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Saturday, September 19, 2020

A gendered gaze of justice

The stereotype of a 'distressed victim' has influenced the judgment of courts in many rape trials.

Updated: July 29, 2020 9:52:42 pm
CRSA files damage suit of `9 lakh against international roller skater for maligning its reputation Over the years though, the statute has been supplemented with legal precedents that have expanded on the scope of markers to be examined in rape trials. (Representational Image)

Written by Unnati Ghia

The recent order of Karnataka High Court in Rakesh B. v. State of Karnataka follows a catena of Indian cases where stereotypical conceptions of a survivor have guided judicial opinion. The accused here was granted anticipatory bail on the grounds that Indian women do not sleep after being “ravished” and that the survivor failed to raise an alarm. Although the order was met with significant backlash and has since been corrected, it merely extends a line of reasoning already established by the Supreme Court of India (SC).

Section 375 and 376 of the Indian Penal Code, 1860, which criminalise rape, possess fairly clear markers for what constitutes rape. Over the years though, the statute has been supplemented with legal precedents that have expanded on the scope of markers to be examined in rape trials.

Within these precedents, one marker pertains to an intense scrutiny of the body of the survivor. For instance, in Pratap Misra v. State of Orissa, the SC held that evidence of a struggle is expected, and that an absence of injuries on the prosecutrix is a factor negating the rape allegation. Similar observations were made by the SC in Tuka Ram v State of Maharashtra, and this has become an accepted argument before high courts as well.

Another line of judgments is focused on assumptions regarding the behaviour of the survivor — prior to, during and after the rape. Notably, the examination of survivor’s conduct here is not merely to ascertain the absence of consent and the factum of rape, but also to assess whether the survivor meets the court’s preconceived metrics of a rape victim’s behaviour. In Raja v. State of Karnataka, the SC held that the survivor’s conduct was not that of a “terrified” and “distressed” rape victim because she had wandered around at night instead of hurrying home. Similarly, in Vimal Kamble v. Chaluverapinake, the fact that the prosecutrix did not raise an alarm impacted the credibility of her evidence. The silence of the survivor in the immediate aftermath of a rape, or failure to raise an alarm during, are also frequently argued before courts as a means of indicating consent. This notion of a loud and struggling victim — or the “distressed victim” stereotype — was also the premise of the Delhi High Court’s decision in Mahmood Farooqui v State, where it held that a feeble “no” or disinclination cannot constitute a lack of consent.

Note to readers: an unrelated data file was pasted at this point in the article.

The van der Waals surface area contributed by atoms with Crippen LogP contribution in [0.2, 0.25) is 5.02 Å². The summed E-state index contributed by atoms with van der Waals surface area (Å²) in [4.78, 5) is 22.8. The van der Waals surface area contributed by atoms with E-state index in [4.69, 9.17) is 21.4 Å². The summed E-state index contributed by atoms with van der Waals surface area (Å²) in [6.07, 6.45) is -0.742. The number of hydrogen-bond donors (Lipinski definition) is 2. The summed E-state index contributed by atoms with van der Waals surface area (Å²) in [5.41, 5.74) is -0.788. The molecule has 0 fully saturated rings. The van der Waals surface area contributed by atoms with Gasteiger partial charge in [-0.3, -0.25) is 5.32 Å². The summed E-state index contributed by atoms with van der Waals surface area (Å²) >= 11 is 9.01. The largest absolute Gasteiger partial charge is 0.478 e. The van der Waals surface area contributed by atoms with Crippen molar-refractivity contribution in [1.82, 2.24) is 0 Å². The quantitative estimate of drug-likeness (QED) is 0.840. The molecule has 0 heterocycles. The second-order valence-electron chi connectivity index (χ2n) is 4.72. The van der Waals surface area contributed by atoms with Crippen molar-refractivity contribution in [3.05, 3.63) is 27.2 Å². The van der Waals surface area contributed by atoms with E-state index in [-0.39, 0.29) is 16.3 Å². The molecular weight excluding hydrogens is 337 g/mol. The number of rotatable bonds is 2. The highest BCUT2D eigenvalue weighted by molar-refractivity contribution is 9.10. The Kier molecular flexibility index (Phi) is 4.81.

Seen from this perspective, the opinion in Rakesh B that women would not sleep after being raped is merely another instantiation of the “distressed victim” stereotype. These precedents place an inordinate amount of scrutiny on the survivor — particularly in cases where the conviction is based solely on the survivor’s testimony, which can only be sustained if the testimony is unimpeachable and inspires confidence. The repercussions of such reasoning are also seen in the earlier stages of the criminal process, as in Rakesh B, where the absence of struggle and alarms have become grounds for bail and quashing of the criminal process.

It is also unclear how these precedents can be understood alongside Section 114A of the IEA, which was introduced in 1983 after the Tukaram case and the widespread criticism and protests that followed it. Section 114A creates a statutory presumption once the survivor claims an absence of consent, and shifts the burden of proof to the accused to prove its presence. If cases such as Raja and Farooqui are followed, then the fact that the survivor does not meet the “distressed victim” stereotype alone impacts the rape allegation and needs to be additionally justified by the prosecution on the question of consent itself. This defeats the operation of Section 114A — the purpose of which was ostensibly to benefit the survivor in such cases.

This reasoning entrenches gender stereotypes into Indian criminal law. This occurs due to the manner in which Indian courts appreciate evidence in rape trials, as opposed to the operation of the legal provision itself. These precedents are problematic, because they presume a particular “correct” reaction to rape, independent of the context, degrees of brutality and gendered dynamics within which the rape took place. Furthermore, the fact that these decisions often turn on the evidence of the survivor’s actions (where she was/with whom/when/her decibel levels), as opposed to a close scrutiny of the perpetrator’s conduct, is itself indicative of the judiciary’s gendered gaze.

The writer practises law in Bombay High Court

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